One thing I always make sure to do before going out on a hunt is grab a bite to eat at the canteen. You can also eat at campsites, but since it takes a while to load a quest, it’s good to stop by the canteen while you’re waiting. Not only are you treated to an adorable animation of the felyne chef preparing your meal, but you’ll gain stat bonuses that come in handy in battle, too!
Early on, the most important boost to look out for is health. I tend to be a pretty pathetic dodger, so I usually look for something that raises my defense, as well. If you know you’re going up against a monster with a nasty elemental attack, perhaps you’ll want to spring for some elemental defense. Or if you’re feeling confident, go for that attack boost!
10 minutes into a quest, the effects of the meal will wear off and you’ll be able to eat again back at camp. If you’re having difficulties with the fight, you can always fast travel back to camp to get some more food boosts.
Become an Item Juggler
Before heading out on a quest, it’s important to stop by an item box. You’ll find these located next to quest boards and in your room. The item box is where you store all your things, from parts carved from a felled monster at the end of battle, to honey and other ingredients forged in the wilderness. Since items from the pouch you take out with you on quests are not automatically stored in your box, it’s good to get in the habit of managing your items at the item box before heading out again.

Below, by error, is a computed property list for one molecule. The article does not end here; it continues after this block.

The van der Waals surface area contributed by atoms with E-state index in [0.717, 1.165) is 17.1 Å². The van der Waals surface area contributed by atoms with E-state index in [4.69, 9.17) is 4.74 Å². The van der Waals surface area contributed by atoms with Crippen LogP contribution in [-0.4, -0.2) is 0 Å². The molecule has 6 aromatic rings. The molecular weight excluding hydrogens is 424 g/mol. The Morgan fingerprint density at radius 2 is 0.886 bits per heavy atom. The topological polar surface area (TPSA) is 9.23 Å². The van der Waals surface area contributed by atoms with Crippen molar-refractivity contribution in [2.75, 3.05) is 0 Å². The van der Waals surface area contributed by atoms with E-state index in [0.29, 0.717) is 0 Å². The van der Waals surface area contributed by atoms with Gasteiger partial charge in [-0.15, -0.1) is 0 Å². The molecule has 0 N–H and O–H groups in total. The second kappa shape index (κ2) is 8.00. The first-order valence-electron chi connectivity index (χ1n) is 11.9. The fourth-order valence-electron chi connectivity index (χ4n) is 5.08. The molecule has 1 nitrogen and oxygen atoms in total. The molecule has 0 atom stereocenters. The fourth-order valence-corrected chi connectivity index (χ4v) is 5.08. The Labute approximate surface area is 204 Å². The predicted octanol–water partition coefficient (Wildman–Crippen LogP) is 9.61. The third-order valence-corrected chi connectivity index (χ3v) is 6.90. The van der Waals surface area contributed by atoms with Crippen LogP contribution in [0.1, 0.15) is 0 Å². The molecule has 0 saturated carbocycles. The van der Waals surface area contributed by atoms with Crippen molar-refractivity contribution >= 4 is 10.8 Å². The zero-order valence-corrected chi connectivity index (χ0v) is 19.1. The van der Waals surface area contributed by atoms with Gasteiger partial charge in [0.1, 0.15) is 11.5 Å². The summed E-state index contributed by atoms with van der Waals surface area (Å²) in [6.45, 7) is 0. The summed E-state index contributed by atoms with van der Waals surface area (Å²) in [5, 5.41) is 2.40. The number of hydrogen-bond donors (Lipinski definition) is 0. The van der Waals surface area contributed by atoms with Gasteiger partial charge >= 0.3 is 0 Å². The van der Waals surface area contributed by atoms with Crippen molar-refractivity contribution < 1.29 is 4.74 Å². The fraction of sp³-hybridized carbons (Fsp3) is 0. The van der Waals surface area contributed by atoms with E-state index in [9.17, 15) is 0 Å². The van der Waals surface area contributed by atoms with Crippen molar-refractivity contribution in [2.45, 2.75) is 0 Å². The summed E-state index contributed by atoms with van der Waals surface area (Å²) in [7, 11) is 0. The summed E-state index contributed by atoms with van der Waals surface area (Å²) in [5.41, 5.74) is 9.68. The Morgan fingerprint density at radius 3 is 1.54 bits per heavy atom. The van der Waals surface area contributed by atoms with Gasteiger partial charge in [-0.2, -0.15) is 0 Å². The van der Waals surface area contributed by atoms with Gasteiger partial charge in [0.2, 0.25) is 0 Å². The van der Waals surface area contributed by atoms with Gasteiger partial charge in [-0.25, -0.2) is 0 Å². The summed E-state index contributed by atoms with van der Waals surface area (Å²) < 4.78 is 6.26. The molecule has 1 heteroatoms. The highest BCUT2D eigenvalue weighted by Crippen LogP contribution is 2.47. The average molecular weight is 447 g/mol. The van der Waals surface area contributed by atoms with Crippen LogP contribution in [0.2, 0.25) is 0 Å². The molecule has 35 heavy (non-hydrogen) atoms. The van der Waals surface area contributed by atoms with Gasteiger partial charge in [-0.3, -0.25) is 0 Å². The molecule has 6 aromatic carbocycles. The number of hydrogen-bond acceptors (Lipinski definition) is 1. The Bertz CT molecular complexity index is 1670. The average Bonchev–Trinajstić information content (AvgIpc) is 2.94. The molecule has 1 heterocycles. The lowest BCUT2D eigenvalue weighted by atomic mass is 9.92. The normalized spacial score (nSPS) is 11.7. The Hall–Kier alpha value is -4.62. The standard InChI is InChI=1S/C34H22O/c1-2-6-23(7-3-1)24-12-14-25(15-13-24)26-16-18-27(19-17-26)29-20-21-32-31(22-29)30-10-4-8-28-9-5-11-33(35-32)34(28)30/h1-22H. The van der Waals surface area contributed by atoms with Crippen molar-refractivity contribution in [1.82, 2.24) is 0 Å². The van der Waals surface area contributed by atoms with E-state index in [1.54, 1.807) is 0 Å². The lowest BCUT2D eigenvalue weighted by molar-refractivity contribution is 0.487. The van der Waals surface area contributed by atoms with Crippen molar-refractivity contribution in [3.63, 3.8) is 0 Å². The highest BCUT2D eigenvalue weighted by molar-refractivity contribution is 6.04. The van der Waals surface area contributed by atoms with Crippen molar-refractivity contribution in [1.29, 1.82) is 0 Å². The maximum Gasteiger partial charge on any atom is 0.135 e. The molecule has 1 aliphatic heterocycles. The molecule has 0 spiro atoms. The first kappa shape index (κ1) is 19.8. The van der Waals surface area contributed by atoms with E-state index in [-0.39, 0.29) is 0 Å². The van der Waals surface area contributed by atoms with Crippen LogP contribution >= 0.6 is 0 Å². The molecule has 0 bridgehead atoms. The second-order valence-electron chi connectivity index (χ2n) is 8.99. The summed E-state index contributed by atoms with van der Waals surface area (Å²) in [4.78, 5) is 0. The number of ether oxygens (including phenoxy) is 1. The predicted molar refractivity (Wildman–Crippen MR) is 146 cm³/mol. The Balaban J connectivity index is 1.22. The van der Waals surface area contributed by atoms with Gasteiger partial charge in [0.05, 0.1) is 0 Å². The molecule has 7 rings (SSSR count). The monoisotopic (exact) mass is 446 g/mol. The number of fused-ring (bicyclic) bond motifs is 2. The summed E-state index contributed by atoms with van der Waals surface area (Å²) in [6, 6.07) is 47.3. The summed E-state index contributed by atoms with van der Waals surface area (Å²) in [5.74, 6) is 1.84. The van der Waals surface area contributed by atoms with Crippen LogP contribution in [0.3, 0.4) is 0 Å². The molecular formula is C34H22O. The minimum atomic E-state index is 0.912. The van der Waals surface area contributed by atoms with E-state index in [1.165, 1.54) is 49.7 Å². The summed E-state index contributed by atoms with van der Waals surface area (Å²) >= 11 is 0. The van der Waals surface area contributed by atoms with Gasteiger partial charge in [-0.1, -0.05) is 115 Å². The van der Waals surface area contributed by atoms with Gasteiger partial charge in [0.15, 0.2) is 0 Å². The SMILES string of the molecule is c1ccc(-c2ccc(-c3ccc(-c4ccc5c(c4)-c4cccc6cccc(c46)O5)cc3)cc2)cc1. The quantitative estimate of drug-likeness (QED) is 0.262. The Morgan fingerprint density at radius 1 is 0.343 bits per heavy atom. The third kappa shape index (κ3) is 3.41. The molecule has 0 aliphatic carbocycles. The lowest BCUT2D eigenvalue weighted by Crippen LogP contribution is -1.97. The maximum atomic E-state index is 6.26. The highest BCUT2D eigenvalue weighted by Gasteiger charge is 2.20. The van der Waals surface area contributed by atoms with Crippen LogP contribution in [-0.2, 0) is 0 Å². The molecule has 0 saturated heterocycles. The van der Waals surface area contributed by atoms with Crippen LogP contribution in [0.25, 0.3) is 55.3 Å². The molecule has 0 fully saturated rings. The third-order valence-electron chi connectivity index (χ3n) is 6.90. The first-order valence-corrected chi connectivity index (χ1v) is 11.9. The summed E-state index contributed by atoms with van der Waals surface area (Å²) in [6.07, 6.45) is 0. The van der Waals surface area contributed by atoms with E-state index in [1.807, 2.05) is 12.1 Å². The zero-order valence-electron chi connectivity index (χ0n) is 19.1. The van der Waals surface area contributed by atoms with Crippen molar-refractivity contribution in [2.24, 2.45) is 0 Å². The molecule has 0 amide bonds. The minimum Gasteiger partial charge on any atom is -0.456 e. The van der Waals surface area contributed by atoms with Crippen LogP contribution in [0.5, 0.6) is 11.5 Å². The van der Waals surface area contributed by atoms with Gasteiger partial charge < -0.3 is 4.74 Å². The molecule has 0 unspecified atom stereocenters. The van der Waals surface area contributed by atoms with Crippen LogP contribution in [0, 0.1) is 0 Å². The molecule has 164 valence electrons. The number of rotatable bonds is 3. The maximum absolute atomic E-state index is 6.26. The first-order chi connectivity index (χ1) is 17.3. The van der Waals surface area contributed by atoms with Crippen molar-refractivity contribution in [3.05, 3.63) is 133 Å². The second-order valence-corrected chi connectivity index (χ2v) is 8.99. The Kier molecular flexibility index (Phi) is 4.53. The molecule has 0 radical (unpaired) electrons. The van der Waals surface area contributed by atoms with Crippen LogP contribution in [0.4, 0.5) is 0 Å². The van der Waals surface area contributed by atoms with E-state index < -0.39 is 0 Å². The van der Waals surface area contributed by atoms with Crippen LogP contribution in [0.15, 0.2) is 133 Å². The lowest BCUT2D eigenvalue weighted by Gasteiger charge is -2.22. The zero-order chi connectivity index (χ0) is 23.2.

By storing things you’ve picked up, you’ll make sure you won’t fill up your pockets during a quest and have to make a tough decision about what item in your pouch to swap out for the new one. You can also take items out of your item box, such as potions and mega potions, which is great for replenishing your pouch after an item-heavy battle. If you do find you need to grab more items from your item box or clear out space in your item pouch when out on a quest, simply head back to any campsite tent to access your item box.